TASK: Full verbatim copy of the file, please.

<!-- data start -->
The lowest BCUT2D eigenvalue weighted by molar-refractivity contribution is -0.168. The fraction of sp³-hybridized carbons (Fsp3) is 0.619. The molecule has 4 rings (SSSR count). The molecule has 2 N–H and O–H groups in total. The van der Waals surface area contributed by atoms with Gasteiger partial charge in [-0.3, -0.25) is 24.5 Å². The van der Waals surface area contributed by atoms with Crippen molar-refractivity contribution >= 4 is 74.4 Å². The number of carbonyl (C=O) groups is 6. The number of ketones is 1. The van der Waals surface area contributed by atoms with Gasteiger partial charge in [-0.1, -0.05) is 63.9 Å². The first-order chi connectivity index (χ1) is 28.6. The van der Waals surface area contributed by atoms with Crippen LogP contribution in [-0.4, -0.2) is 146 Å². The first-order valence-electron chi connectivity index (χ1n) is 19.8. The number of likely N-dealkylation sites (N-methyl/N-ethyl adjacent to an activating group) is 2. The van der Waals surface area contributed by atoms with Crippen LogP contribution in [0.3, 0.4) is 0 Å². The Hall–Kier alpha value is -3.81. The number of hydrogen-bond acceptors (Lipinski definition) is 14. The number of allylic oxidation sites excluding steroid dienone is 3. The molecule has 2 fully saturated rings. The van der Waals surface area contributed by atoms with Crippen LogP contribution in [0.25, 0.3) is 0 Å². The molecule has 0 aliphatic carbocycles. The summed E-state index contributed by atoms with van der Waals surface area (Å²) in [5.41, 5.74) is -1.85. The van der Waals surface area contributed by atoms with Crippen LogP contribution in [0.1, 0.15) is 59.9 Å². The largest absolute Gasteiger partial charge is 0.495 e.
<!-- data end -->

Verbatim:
The lowest BCUT2D eigenvalue weighted by molar-refractivity contribution is -0.168. The fraction of sp³-hybridized carbons (Fsp3) is 0.619. The molecule has 4 rings (SSSR count). The molecule has 2 N–H and O–H groups in total. The van der Waals surface area contributed by atoms with Gasteiger partial charge in [-0.3, -0.25) is 24.5 Å². The van der Waals surface area contributed by atoms with Crippen molar-refractivity contribution >= 4 is 74.4 Å². The number of carbonyl (C=O) groups is 6. The number of ketones is 1. The van der Waals surface area contributed by atoms with Gasteiger partial charge in [-0.1, -0.05) is 63.9 Å². The first-order chi connectivity index (χ1) is 28.6. The van der Waals surface area contributed by atoms with Crippen LogP contribution in [-0.4, -0.2) is 146 Å². The first-order valence-electron chi connectivity index (χ1n) is 19.8. The number of likely N-dealkylation sites (N-methyl/N-ethyl adjacent to an activating group) is 2. The van der Waals surface area contributed by atoms with Crippen LogP contribution in [0.3, 0.4) is 0 Å². The Hall–Kier alpha value is -3.81. The number of hydrogen-bond acceptors (Lipinski definition) is 14. The number of allylic oxidation sites excluding steroid dienone is 3. The molecule has 2 fully saturated rings. The van der Waals surface area contributed by atoms with Crippen LogP contribution in [0.25, 0.3) is 0 Å². The molecule has 0 aliphatic carbocycles. The summed E-state index contributed by atoms with van der Waals surface area (Å²) in [5.41, 5.74) is -1.85. The van der Waals surface area contributed by atoms with Crippen LogP contribution in [0.1, 0.15) is 59.9 Å². The largest absolute Gasteiger partial charge is 0.495 e.